A well-designed and correctly implemented platform can last you years while one put together hastily, with little effort, or with no consideration for quality may cause you problems every now and then. Increasing the quality level eliminates the technical debt and makes it possible to accelerate the development of your application and reduce the cost of its maintenance at the same time.

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6. What’s the monthly budget spent on platform development?

Do you know how many people work on the platform and how much it costs your company? See how many specialists are involved in development projects – creating and implementing new features or improving the existing ones. 

Does the development of your platform cost your company the same as or slightly more than its maintenance? If so, it means that you operate your business on very shaky foundations. Investing in growth while most of your people struggle to make the system run stable is a course of action which will – sooner or later – lead to a disaster.

7. Does your team deliver the work to be done within the set deadlines and with the expected quality?

Look at the estimates. Don’t you feel that your team spends too much time on handling even the smallest tasks? Do your specialists fail to meet deadlines? This may be caused not by suspected incompetence of your developers but by the fact that your system is a mess. The bigger the technical debt, the longer it will take for new elements to be implemented. The longer the implementation time, the more clients lost and the bigger the advantage of your competitors.

8. Speed or quality of implementation? What was your focus when creating the source code?

Much more emphasis is placed on quick implementation, especially at the early stage of platform development. This comes at a slight cost of quality, though. But it’s alright as long as you make good the losses in quality later on. 

If you were determined to go for fast growth at all costs, disregarding stability, and didn’t allot any time to ‘tidy up’, organize the existing code lines, you’re probably experiencing the dire consequences of your earlier decisions right now.

9. What would your platform be like if you had devoted more attention to the quality of the gone at the beginning?

Just think how many new features your platform could now offer. What technologies you could be able to implement. How much faster and smoother the implementation of new solutions would be. And how many people could be engaged in the development of the platform within the budget you now spend on system maintenance…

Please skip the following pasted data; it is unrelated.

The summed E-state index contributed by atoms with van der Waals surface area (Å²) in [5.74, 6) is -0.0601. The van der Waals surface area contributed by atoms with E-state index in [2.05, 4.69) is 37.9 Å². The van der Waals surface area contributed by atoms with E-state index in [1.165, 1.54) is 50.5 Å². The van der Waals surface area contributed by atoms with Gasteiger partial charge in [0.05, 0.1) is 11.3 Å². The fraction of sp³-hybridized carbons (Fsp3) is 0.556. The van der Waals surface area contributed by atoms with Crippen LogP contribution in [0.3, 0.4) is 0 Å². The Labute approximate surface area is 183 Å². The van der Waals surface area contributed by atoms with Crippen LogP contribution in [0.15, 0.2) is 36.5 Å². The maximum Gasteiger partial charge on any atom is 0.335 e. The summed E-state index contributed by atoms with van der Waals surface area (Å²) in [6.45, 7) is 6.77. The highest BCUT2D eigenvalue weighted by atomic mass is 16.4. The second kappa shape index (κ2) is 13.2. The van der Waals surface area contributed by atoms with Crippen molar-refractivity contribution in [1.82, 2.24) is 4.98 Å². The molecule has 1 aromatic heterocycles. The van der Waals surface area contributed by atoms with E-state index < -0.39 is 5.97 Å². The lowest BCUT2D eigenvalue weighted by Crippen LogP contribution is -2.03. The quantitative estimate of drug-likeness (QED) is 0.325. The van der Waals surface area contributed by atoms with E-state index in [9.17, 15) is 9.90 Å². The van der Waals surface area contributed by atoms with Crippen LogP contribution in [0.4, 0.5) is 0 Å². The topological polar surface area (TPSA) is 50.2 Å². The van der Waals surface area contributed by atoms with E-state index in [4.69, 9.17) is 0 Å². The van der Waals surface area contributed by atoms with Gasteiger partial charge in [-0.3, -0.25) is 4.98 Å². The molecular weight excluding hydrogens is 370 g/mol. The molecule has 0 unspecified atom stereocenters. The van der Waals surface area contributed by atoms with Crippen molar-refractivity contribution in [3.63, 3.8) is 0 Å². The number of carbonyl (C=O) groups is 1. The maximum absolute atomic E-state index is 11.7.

10. Do you grow fast enough to stay competitive?

You probably know how your competitors are doing. What technologies they implement, what new features they launch, what their achievements are. 

Running a business is like a race. Those who run too slow or stumble, fail. While you struggle to implement new features and fix the bugs in your platforms, your competitors get ahead of you… and win over your clients.

Ask yourself the following question: is your solution attractive to the target audience? Will they be able to enjoy and benefit from new features and extensions? If not, they’ll most likely turn to your competitors, who will be able to offer them a more feature-rich and ever-expanding solution.

Feature migration

Not all platforms are built or have been developed in the right way. An excessive technical debt, using outdated technology, or ill-considered changes of the course of action may make the further development of a platform difficult or even impossible.

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It’s time to take a good look at the answers.

Not every CTO is brave enough to come to terms with the amounts sunk in an entangled system. But this realization is necessary to make the right decision – to either improve the technological quality or transfer the existing features to a new version of the platform. To know how much of a burden your web platform is for your business, you need to know the amount you spend on system maintenance. Bear in mind that the annual cost of maintaining a well-designed and properly managed platform should not exceed 20% of the amount spent on having it built. If this cost is exceeded, every CTO should feel their alarm signal going off.